US Fish and Wildlife Service
The Western Washington Fish and Wildlife Office of the U.S. Fish and Wildlife Service, is located in Lacey, Washington. We are primarily responsible for conserving, protecting and enhancing fish, wildlife and plants and their habitats in western Washington. The office is made up of several Divisions, including Environmental Assessment and Restoration, Contaminants, Consultation and Technical Assistance, Conservation Planning, Listing and Recovery, and a Fisheries Resource Office. Our Division of Listing and Recovery focuses on planning and implementing on-the-ground conservation actions for Federally listed species, candidate species and species and concern. A large focus of our work is to closely coordinate with regional partners on actions to benefit grassland dependent species from the islands of North Puget Sound throughout the glacial outwash prairies of South Puget Sound and into the wet prairies of southwestern Washington and the Willamette Valley of Oregon.
US Environmental Protection Agency
The U.S. Environmental Protection Agency (EPA) supports the efforts of the South Sound Prairie Working Group to study, share and develop information about Washington's rare prairie ecosystems. EPA's Aquatic Resources Unit has provided funding and technical support toward projects that seek to increase awareness, recognition, conservation and restoration of wet prairie ecosystems in both the Willamette Valley and Puget Trough regions.
Wolf Haven International
Wolf Haven International is a non-profit organization dedicated to providing education about South Puget Sound prairies, wolves and wolf conservation, a Red and Mexican wolf breeding program, and a sanctuary for captive reared wolves. Wolf Haven has partnered with The Nature Conservancy, The Washington Department of Fish and Wildlife, the Natural Resources Conservation Service, Department of the Army, and the U.S. Fish and Wildlife Service to actively restore our prairie habitat since 2001. Through these partnerships we have been the recipient of several rare and endangered species reintroductions onto our prairie, including the Golden Paintbrush and Mazama pocket gopher. Future rare species introductions may include the Mardon Skipper and Taylor’s Checkerspot butterflies. We recently signed on as partners in the Department of the Army, Fort Lewis Army Compatible Use Buffer Program, and Candidate Conservation Agreement program with the U.S. Fish and Wildlife Service to further our work in restoration and conservation of our prairie habitat.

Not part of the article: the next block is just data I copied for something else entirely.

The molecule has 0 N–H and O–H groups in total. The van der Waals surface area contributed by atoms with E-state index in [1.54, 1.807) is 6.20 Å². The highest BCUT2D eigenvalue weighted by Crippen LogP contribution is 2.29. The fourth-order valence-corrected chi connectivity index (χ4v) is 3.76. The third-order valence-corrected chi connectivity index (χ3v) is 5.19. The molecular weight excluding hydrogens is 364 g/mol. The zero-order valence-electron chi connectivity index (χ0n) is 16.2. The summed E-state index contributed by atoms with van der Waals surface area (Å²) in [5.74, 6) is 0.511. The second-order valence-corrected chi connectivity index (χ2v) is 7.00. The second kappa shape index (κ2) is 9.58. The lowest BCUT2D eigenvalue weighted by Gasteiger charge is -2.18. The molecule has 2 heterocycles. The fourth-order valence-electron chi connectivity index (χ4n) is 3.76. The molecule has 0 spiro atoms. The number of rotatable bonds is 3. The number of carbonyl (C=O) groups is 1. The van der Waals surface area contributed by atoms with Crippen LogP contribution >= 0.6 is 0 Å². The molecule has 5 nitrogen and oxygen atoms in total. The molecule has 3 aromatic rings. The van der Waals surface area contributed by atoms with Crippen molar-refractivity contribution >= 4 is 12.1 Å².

The mission of Fort Lewis is to maintain trained and ready forces for Army commanders worldwide, by providing them with superior training support and infrastructure. This includes a land base capable of supporting current and future training needs through good stewardship of the Installation’s natural and cultural resources, as directed by Federal statutes, Department of Defense directives, and Army and Fort Lewis regulations.
The Nature Conservancy
The mission of The Nature Conservancy is to preserve the plants, animals and natural communities that represent the diversity of life on Earth by protecting the lands and waters they need to survive. The Conservancy works in partnership with communities, businesses, governments, partner organizations, indigenous peoples, and individual citizens. Its primary tools include land acquisition and conservation easements, restoration of degraded lands, and partnerships with land-management agencies.
The Conservancy has, for many years, conducted habitat restoration on Southern Puget lowland prairies under cooperative management agreements with Fort Lewis, the State of Washington, and Thurston County. They maintain an office in Olympia dedicated to conservation of these prairies and oak woodlands.
Washington Native Plant Society
The Washington Native Plant Society is a 501(C)3 nonprofit organization whose mission is to promote the appreciation and conservation of Washington's native plants and their habitats through study, education and advocacy.
For more than 30 years the Washington Native Plant Society has provided educational resources and opportunities for citizens of Washington to learn about native plants. The Society is active in conservation and advocacy work and hundreds of Society members volunteer their time to restore habitats, strive for good conservation policies, conduct native plant inventories and monitor rare plant populations.
Current conservation priorities include work on invasive species which impact all native plant habitats, and two selected habitats in critical need of protection: Garry Oak Communities and Shrub-Steppe Habitats. www.wnps.org